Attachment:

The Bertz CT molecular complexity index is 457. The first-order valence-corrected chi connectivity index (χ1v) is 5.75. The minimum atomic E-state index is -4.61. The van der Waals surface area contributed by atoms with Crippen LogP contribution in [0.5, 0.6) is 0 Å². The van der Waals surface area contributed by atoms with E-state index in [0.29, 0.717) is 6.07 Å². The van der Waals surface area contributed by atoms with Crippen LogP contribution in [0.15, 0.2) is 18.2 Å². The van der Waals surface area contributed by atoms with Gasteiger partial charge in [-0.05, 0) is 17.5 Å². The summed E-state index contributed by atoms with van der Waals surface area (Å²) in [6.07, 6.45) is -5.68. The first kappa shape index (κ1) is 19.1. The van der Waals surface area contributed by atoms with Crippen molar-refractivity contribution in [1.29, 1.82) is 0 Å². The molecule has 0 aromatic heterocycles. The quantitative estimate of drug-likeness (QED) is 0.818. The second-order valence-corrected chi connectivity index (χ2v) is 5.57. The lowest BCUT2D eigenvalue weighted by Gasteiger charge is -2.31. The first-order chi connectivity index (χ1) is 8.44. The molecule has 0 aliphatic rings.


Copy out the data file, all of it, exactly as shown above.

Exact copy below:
The Bertz CT molecular complexity index is 457. The first-order valence-corrected chi connectivity index (χ1v) is 5.75. The minimum atomic E-state index is -4.61. The van der Waals surface area contributed by atoms with Crippen LogP contribution in [0.5, 0.6) is 0 Å². The van der Waals surface area contributed by atoms with E-state index in [0.29, 0.717) is 6.07 Å². The van der Waals surface area contributed by atoms with Crippen LogP contribution in [0.15, 0.2) is 18.2 Å². The van der Waals surface area contributed by atoms with Gasteiger partial charge in [-0.05, 0) is 17.5 Å². The summed E-state index contributed by atoms with van der Waals surface area (Å²) in [6.07, 6.45) is -5.68. The first kappa shape index (κ1) is 19.1. The van der Waals surface area contributed by atoms with Crippen molar-refractivity contribution in [1.29, 1.82) is 0 Å². The molecule has 0 aromatic heterocycles. The quantitative estimate of drug-likeness (QED) is 0.818. The second-order valence-corrected chi connectivity index (χ2v) is 5.57. The lowest BCUT2D eigenvalue weighted by Gasteiger charge is -2.31. The first-order chi connectivity index (χ1) is 8.44. The molecule has 0 aliphatic rings.